In this course, we’ll look at the elemental features of basic call and put options and identify the factors which are the key determinants of option values.
We’ll also look at the characteristics and methodology used to estimate option values: Black-Scholes and binomial option pricing models.
In this course, we’ll also define the term “real option” and draw decision trees to represent alternative decisions and potential outcomes in an uncertain economy and describe three types of real options—timing, growth, and abandonment—and explain why it is important to consider those options when evaluating projects.
We’ll explain how an investment for which a negative NPV is projected can have a positive NPV once any embedded real options are properly included in the evaluation as well as describe other methodologies businesses sometimes use to decide among investment projects: Equivalent Annual Benefit, Profitability Index and Hurdle Rate.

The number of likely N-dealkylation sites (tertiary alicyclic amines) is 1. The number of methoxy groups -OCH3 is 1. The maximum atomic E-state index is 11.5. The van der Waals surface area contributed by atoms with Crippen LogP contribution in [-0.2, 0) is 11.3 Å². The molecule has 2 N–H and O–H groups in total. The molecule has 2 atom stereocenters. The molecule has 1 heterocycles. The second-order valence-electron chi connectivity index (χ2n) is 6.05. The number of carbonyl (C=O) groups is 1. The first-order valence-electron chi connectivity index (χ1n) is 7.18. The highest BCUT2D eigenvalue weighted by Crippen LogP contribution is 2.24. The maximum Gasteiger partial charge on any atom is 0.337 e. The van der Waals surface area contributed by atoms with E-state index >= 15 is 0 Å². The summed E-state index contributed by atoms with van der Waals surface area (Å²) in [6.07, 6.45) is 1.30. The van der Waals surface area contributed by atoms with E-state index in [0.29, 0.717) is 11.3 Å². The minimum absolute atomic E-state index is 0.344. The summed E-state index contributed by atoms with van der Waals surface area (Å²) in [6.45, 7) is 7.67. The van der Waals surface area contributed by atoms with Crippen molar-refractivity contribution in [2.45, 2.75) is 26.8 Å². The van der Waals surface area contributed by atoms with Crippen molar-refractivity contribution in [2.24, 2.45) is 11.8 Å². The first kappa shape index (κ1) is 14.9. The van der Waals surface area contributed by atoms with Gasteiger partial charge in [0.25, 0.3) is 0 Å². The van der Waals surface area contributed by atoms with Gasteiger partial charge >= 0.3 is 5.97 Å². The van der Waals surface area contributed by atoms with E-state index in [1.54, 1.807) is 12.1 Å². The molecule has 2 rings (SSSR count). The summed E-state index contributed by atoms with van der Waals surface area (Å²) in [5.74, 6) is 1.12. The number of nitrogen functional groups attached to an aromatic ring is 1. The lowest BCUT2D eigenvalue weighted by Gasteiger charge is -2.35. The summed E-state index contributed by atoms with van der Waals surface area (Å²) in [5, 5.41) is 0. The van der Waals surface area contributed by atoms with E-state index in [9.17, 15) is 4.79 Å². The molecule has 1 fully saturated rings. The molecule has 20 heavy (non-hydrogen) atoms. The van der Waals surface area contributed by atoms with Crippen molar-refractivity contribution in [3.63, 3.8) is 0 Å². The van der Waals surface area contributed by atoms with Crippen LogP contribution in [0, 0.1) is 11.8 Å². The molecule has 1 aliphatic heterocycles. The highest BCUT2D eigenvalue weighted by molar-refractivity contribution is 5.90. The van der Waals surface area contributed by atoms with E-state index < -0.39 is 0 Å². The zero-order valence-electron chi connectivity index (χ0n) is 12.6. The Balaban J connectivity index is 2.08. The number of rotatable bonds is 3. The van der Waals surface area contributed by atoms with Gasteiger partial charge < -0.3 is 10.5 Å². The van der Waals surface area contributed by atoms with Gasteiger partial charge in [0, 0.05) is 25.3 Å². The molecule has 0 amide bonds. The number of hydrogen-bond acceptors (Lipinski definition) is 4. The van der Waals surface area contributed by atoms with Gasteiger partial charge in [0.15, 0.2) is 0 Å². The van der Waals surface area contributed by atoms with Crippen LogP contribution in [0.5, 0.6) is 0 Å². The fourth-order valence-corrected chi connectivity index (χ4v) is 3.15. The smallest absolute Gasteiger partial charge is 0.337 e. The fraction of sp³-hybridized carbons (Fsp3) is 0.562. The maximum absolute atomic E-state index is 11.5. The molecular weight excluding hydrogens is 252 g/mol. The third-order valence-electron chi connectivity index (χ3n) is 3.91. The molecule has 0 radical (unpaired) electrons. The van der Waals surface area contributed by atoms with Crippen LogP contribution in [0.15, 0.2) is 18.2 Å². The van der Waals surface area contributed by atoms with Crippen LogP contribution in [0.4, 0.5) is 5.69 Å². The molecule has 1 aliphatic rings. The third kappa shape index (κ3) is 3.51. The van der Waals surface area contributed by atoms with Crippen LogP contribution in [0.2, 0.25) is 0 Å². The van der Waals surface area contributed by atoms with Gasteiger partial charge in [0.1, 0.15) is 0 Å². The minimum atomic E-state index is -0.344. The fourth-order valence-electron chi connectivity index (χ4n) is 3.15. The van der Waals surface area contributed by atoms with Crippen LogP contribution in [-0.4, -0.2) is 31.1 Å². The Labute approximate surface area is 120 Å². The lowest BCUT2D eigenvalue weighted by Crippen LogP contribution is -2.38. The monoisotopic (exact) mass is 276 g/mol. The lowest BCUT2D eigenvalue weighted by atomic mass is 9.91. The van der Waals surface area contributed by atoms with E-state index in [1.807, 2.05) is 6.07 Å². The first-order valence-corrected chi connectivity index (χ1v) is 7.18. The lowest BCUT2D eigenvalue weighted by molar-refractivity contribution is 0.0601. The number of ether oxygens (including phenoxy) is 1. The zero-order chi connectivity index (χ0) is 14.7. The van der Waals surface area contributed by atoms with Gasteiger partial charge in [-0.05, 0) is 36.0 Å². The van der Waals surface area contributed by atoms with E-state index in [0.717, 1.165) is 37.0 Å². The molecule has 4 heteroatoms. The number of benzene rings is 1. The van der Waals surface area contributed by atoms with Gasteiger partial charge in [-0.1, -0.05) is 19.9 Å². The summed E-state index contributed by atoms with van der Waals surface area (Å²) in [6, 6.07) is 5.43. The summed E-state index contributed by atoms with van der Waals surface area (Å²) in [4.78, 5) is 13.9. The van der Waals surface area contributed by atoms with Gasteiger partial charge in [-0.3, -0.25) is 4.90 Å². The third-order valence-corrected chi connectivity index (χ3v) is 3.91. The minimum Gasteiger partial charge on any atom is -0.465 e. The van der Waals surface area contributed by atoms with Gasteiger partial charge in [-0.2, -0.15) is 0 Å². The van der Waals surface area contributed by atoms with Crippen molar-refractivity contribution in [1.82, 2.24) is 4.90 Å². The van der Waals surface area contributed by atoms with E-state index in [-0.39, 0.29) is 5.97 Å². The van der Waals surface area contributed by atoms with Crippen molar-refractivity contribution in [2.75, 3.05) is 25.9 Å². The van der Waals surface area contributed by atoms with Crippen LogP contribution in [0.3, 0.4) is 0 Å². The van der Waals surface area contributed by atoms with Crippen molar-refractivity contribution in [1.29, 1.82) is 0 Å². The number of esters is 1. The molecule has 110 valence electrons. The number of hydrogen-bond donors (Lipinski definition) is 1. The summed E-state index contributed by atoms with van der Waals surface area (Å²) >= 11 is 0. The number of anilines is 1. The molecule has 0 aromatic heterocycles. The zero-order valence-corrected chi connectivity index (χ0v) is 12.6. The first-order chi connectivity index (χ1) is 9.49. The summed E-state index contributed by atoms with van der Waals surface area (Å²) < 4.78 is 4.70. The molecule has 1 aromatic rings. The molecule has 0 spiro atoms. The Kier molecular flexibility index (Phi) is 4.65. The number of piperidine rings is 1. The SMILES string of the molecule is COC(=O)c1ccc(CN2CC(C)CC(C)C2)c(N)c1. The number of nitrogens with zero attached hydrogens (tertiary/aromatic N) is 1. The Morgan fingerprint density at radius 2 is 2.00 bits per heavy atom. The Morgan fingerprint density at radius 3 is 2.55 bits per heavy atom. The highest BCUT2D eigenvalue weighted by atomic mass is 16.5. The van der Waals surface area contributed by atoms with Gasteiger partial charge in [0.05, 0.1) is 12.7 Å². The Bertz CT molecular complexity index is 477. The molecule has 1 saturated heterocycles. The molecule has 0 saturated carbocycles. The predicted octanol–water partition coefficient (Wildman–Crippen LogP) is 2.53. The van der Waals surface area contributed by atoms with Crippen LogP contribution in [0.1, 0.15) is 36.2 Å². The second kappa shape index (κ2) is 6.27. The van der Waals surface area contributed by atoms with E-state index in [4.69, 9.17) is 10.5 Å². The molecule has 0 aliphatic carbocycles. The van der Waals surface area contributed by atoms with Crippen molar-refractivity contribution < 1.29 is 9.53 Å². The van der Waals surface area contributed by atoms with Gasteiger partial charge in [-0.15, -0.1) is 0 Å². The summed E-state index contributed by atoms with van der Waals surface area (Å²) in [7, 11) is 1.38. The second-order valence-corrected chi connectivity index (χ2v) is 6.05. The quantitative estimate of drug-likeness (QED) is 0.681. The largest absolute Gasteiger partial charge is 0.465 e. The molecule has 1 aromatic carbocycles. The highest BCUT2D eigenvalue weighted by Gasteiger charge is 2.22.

We’ll wrap up the course with a look at the option equivalents of corporate securities and explain how any insights obtained can be used in determining optimal investing or issuance strategies.
This course is part 4 of the New York Institute of Finance’s Corporate Finance & Valuation Methods Professional Certificate.